RicelandMeadows


Quit Hogging The Covers!
December 7, 2013, 9:00 pm
Filed under: December 2013 | Tags: , , ,
Two of Nine

Two of Nine

December 7, 2013

   It makes me wonder where the saying , “quit hogging the covers”, comes from. In the photo, two piglets are cuddled down, but seven of their siblings are under the straw right next to them. Are these two hot? Or where they sleeping when the others stole the covers? 😮

   We currently have two litters of nine. The moms and babies are doing well. Today, I cleaned the pens and quite a bit of the nests. I just remove the wet and soiled stuff. I do not take it all. I then add chopped straw. The short straw is best for the moms with newborn babies, because the babies can become entangled in long straw or hay.

   The mothers usually chew the bedding into short pieces as they wait for the birth of their young. After the babies are born, they don’t have a lot of time it seems. I help them out with the short, chopped straw…. it’s better for both of us!

   If a small baby gets tangled up, he can get stuck out by himself where the lack of body heat will kill him on a cold night. Another problem can be when mom wants to lay down. She grunts to the wee ones and they know to get out-of-the-way. She lays down and slowly rolls onto her side to offer supper to the babies…. a tangled piglet becomes very flat as the life gets squeezed out of him…. it is much nicer to use short straw, at least when they are tiny.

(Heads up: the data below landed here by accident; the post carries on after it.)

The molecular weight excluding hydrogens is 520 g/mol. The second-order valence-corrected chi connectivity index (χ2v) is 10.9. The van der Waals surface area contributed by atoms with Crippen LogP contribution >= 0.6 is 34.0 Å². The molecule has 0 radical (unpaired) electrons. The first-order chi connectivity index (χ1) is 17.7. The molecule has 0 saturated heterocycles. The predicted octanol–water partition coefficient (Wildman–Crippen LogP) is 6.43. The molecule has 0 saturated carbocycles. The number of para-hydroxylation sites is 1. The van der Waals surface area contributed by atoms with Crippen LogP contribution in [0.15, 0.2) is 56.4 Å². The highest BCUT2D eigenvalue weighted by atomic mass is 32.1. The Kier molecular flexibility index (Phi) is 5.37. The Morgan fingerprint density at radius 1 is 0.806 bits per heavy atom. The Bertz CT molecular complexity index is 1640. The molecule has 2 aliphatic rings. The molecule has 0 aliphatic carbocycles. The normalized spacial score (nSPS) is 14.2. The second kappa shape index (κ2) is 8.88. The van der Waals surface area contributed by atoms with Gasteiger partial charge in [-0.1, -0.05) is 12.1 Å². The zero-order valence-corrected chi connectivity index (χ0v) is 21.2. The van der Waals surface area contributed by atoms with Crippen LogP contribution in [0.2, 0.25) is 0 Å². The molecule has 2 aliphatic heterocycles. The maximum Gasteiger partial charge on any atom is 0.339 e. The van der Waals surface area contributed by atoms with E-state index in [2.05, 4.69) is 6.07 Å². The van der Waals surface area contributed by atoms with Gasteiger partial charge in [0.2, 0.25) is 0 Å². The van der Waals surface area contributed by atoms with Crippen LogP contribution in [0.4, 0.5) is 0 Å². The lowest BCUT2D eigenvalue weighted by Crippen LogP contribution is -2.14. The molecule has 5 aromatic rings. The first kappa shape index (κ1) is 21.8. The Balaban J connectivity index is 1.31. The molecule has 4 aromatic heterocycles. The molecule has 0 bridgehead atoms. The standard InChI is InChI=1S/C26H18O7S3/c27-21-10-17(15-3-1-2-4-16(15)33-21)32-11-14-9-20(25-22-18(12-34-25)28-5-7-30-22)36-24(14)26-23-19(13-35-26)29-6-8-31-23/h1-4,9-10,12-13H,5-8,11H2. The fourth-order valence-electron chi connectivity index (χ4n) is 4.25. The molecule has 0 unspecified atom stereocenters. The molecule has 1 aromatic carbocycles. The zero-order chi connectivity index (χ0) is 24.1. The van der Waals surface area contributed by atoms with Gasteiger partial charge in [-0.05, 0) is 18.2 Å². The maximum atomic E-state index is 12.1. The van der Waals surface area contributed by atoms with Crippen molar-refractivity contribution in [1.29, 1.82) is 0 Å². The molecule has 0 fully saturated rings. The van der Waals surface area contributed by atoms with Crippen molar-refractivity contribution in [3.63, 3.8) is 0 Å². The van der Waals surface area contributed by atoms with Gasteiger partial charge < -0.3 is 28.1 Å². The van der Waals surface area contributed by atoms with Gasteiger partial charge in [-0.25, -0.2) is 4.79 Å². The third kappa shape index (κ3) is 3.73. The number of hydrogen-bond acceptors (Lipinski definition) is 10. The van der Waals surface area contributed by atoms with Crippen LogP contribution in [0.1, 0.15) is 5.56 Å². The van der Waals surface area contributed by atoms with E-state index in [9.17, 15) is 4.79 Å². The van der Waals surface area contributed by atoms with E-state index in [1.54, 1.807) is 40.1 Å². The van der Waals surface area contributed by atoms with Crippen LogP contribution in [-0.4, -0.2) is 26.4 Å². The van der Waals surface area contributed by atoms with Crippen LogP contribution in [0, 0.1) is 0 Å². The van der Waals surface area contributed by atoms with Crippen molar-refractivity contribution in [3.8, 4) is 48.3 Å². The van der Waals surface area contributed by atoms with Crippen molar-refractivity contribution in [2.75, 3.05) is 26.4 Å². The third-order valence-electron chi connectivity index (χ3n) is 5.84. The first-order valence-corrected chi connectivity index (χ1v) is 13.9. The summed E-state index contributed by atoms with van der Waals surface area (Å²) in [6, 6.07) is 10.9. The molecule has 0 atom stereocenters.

The mothers take the fresh, dry straw and line the nest, then they sort of fluff it along the edges. The babies become experts in burrowing down and covering up. It is amazing how the whole process works.

   I am thankful for my crop of speltz. It not only provides all the grain for my draft horses, but all the straw we need too! I do buy some of the chopped straw, right off the thrashing machine, from an Amish friend. I only need enough of that for farrowing time…all the rest is grown here.

   That straw is the anchor of our compost pile. The carbon it provides locks up the nitrogen in the animal manure. It is returned to the farm’s topsoil, ready for the plants to use. It’s funny that we call it “bedding” because the animals lay down in it…but the babies cover up with it…kind of like a big yellow quilt…and we all know how much warmth and love a quilt provides !


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